• sootallures

From Nailsworth to Montego Bay

Updated: Jul 29, 2020

A Performative Game of Two Halves:

Half the First:

At first glance, it might seem an improbable leap

From Newgate Prison, and William Pitt’s spies,

From the febrile atmosphere of London

In the early years of the French Revolution

(‘No War! No Pitt! No King!’),

And the year of the naval mutinies

On the Nore and Spithead in 1797

(‘The Floating Republic’),

To Shortwood Baptist Church, and Nailsworth,

And thence to Montego Bay, Jamaica.

But let’s give this leap a second glance,

And so, reveal a hidden radical landscape,

And a hidden colonial one, too.

The minister there in the early nineteenth century,

One William Winterbotham,

Had done time in Newgate between 1793 and 97,

Incarcerated after sermons deemed near seditious:

‘First of all, government originates with the people.

Secondly, The people have the right

to cashier their governors for misconduct.

Thirdly, The people have a right to change the form of their government if they think it proper to do so.’

‘The people make the laws and the laws were made for kings.’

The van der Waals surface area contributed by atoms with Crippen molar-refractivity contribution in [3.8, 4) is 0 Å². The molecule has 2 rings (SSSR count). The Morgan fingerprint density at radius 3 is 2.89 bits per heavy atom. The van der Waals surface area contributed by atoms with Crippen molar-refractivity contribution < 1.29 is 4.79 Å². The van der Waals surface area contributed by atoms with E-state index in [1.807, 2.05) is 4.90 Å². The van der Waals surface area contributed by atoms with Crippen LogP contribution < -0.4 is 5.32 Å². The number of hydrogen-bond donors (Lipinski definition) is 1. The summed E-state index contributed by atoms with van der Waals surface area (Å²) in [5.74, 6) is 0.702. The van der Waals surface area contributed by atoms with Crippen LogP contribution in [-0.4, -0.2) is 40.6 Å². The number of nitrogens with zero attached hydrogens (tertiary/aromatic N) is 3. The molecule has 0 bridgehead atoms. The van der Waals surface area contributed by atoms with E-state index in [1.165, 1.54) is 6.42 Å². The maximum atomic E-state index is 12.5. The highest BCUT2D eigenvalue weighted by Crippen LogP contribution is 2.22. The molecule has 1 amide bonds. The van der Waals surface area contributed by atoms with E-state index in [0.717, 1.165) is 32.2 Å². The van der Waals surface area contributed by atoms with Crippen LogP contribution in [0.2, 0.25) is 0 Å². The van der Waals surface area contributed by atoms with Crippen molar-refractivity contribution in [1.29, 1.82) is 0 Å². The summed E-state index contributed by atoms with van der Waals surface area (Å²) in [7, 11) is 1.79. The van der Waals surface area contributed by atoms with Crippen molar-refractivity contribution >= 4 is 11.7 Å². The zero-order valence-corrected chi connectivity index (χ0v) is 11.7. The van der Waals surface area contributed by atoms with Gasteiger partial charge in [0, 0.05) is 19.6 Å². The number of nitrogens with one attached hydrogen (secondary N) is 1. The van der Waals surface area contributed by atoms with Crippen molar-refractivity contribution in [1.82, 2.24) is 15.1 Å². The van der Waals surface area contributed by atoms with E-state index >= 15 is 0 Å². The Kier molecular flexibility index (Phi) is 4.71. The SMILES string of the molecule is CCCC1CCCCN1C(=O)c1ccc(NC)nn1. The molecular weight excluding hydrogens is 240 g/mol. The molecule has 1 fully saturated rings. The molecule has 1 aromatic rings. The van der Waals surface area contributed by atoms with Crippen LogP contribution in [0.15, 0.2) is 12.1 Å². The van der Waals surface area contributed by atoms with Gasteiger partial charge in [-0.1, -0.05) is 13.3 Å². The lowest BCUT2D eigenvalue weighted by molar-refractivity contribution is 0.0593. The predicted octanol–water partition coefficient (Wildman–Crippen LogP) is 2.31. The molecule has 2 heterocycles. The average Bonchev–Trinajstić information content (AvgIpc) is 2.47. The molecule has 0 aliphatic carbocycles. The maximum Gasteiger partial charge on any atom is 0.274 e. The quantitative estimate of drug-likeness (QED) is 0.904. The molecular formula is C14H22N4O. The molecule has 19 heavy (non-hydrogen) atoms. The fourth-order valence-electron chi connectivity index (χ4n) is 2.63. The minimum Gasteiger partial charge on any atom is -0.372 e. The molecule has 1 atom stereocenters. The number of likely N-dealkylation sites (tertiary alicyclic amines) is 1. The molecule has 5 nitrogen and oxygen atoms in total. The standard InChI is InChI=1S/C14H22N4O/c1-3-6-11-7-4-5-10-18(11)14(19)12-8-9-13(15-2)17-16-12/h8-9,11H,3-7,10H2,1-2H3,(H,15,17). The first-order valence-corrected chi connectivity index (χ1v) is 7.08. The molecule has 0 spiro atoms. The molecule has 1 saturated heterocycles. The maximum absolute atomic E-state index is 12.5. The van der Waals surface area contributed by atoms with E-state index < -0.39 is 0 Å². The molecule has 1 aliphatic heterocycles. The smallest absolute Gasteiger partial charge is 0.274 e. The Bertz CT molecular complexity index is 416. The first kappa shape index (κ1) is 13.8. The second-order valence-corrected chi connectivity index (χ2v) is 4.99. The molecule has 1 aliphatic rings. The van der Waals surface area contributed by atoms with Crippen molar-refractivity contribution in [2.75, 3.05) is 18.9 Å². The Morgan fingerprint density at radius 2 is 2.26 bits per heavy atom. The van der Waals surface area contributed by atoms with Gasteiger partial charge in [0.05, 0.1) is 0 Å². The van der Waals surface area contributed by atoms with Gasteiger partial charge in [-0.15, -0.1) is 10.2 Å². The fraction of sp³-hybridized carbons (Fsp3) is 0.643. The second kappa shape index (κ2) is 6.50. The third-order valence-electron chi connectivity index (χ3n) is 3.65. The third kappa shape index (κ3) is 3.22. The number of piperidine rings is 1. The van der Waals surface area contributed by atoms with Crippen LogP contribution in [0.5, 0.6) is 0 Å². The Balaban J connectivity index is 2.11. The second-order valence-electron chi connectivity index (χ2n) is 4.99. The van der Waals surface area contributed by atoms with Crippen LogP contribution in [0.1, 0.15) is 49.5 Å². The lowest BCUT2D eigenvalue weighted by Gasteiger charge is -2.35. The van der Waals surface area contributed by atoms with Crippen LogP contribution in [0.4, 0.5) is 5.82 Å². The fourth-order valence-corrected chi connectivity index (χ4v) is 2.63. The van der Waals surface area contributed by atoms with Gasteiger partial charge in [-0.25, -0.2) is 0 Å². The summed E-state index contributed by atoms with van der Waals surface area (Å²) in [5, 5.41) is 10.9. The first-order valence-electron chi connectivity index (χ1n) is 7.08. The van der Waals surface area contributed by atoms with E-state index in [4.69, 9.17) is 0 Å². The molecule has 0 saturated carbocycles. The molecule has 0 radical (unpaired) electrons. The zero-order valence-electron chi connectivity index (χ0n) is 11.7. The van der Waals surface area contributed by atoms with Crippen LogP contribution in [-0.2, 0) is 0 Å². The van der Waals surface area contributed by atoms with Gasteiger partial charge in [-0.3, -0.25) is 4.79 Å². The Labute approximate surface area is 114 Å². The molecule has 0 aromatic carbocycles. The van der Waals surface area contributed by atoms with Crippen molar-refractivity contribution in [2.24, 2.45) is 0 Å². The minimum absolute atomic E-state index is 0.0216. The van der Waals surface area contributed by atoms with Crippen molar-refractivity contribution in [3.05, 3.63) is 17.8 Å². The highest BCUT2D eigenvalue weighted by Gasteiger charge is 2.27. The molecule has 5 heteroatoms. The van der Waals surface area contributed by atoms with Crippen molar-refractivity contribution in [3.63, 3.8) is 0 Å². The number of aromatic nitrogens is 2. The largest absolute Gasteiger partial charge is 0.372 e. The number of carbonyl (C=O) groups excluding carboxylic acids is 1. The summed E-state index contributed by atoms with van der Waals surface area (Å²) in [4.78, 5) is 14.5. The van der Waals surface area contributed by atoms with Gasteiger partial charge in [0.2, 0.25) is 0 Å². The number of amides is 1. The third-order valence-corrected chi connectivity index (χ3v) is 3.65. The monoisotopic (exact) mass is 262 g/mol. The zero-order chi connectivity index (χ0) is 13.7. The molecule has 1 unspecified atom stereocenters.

William Winterbotham was well known in London,

After his transportation from Plymouth,

And consequent imprisonment:

William Godwin would visit Newgate,

Tom Paine would reference William’s writings,

While outside in the streets, Thomas Spence,

And his revolutionary Spencean comrades,

Would take Paine’s political radicalism much further,

With their slogans all over London’s walls and pavements: ‘No Landlords, you Fools!’

And where ‘that Jacobin fox’, John Thelwall

‘The most dangerous man in Britain’,

Would entrance audiences with his oratory.

William became minister at Shortwood in 1804,

Perhaps attracted by the area’s artisanal radicalism,

Perhaps attracted by the area’s nonconformist conscience,

Perhaps entranced by Citizen John Thelwall’s visit

To the area in the summer of 1798,

And consequent lyricism:

‘…For I must leave ye, pleasant haunts! brakes, bourns,

And populous hill, and dale, and pendant woods;

And you, meandering streams, and you, ye cots

And hamlets, that, with many a whiten’d front,

Sprinkle the woody steep; or lowlier stoop,

Thronging, gregarious, round the rustic spire …’

William would be pastor here for twenty-five years.

He was buried in the churchyard in his sixty-sixth year,

After a ministry that not only looked to the heavens,

But also asserted the need for free trade,